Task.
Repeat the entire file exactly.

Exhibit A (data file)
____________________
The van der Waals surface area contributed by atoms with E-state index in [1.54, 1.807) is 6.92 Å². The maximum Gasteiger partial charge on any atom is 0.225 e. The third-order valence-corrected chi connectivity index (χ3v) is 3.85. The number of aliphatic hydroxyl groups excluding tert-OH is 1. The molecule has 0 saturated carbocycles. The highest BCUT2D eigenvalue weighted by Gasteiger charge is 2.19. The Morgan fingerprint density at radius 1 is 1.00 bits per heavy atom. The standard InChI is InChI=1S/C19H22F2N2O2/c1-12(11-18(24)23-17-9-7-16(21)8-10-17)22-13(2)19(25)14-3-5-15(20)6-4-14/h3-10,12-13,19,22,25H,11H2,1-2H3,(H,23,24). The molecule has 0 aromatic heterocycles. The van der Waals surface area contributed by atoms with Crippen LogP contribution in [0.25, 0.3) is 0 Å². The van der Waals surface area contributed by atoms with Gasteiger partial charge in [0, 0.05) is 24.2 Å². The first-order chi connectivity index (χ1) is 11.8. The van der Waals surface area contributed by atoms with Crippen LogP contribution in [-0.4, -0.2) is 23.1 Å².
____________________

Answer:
The van der Waals surface area contributed by atoms with E-state index in [1.54, 1.807) is 6.92 Å². The maximum Gasteiger partial charge on any atom is 0.225 e. The third-order valence-corrected chi connectivity index (χ3v) is 3.85. The number of aliphatic hydroxyl groups excluding tert-OH is 1. The molecule has 0 saturated carbocycles. The highest BCUT2D eigenvalue weighted by Gasteiger charge is 2.19. The Morgan fingerprint density at radius 1 is 1.00 bits per heavy atom. The standard InChI is InChI=1S/C19H22F2N2O2/c1-12(11-18(24)23-17-9-7-16(21)8-10-17)22-13(2)19(25)14-3-5-15(20)6-4-14/h3-10,12-13,19,22,25H,11H2,1-2H3,(H,23,24). The molecule has 0 aromatic heterocycles. The van der Waals surface area contributed by atoms with Crippen LogP contribution in [0.25, 0.3) is 0 Å². The van der Waals surface area contributed by atoms with Gasteiger partial charge in [0, 0.05) is 24.2 Å². The first-order chi connectivity index (χ1) is 11.8. The van der Waals surface area contributed by atoms with Crippen LogP contribution in [-0.4, -0.2) is 23.1 Å².